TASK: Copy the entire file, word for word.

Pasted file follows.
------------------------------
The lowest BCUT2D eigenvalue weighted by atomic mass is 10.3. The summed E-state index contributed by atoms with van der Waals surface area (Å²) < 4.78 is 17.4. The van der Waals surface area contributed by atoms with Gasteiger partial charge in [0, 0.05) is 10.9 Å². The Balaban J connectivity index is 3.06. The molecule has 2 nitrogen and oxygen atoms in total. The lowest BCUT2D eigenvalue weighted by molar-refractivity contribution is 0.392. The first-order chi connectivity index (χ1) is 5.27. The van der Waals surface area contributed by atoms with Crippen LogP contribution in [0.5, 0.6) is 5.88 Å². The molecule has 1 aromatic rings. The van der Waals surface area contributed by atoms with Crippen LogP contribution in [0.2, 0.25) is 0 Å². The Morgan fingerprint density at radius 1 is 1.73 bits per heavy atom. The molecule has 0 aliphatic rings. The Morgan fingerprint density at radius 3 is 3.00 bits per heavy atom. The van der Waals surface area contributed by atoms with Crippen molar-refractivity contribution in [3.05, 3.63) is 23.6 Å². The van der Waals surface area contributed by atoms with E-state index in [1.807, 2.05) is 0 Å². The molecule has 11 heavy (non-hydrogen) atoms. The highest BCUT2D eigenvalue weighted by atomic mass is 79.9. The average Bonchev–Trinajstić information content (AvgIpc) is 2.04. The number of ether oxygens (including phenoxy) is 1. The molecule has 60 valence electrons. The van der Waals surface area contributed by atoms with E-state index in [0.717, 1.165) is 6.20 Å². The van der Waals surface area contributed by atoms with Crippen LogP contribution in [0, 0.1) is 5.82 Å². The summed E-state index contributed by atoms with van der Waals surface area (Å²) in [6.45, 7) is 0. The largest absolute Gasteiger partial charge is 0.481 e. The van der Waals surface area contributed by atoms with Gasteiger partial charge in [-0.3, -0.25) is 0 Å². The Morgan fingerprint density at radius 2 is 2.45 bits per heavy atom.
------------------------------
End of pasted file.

The lowest BCUT2D eigenvalue weighted by atomic mass is 10.3. The summed E-state index contributed by atoms with van der Waals surface area (Å²) < 4.78 is 17.4. The van der Waals surface area contributed by atoms with Gasteiger partial charge in [0, 0.05) is 10.9 Å². The Balaban J connectivity index is 3.06. The molecule has 2 nitrogen and oxygen atoms in total. The lowest BCUT2D eigenvalue weighted by molar-refractivity contribution is 0.392. The first-order chi connectivity index (χ1) is 5.27. The van der Waals surface area contributed by atoms with Crippen LogP contribution in [0.5, 0.6) is 5.88 Å². The molecule has 1 aromatic rings. The van der Waals surface area contributed by atoms with Crippen LogP contribution in [0.2, 0.25) is 0 Å². The Morgan fingerprint density at radius 1 is 1.73 bits per heavy atom. The molecule has 0 aliphatic rings. The Morgan fingerprint density at radius 3 is 3.00 bits per heavy atom. The van der Waals surface area contributed by atoms with Crippen molar-refractivity contribution in [3.05, 3.63) is 23.6 Å². The van der Waals surface area contributed by atoms with E-state index in [1.807, 2.05) is 0 Å². The molecule has 11 heavy (non-hydrogen) atoms. The highest BCUT2D eigenvalue weighted by atomic mass is 79.9. The average Bonchev–Trinajstić information content (AvgIpc) is 2.04. The number of ether oxygens (including phenoxy) is 1. The molecule has 60 valence electrons. The van der Waals surface area contributed by atoms with E-state index in [0.717, 1.165) is 6.20 Å². The van der Waals surface area contributed by atoms with Crippen LogP contribution in [0, 0.1) is 5.82 Å². The summed E-state index contributed by atoms with van der Waals surface area (Å²) in [6.45, 7) is 0. The largest absolute Gasteiger partial charge is 0.481 e. The van der Waals surface area contributed by atoms with Gasteiger partial charge in [-0.3, -0.25) is 0 Å². The Morgan fingerprint density at radius 2 is 2.45 bits per heavy atom.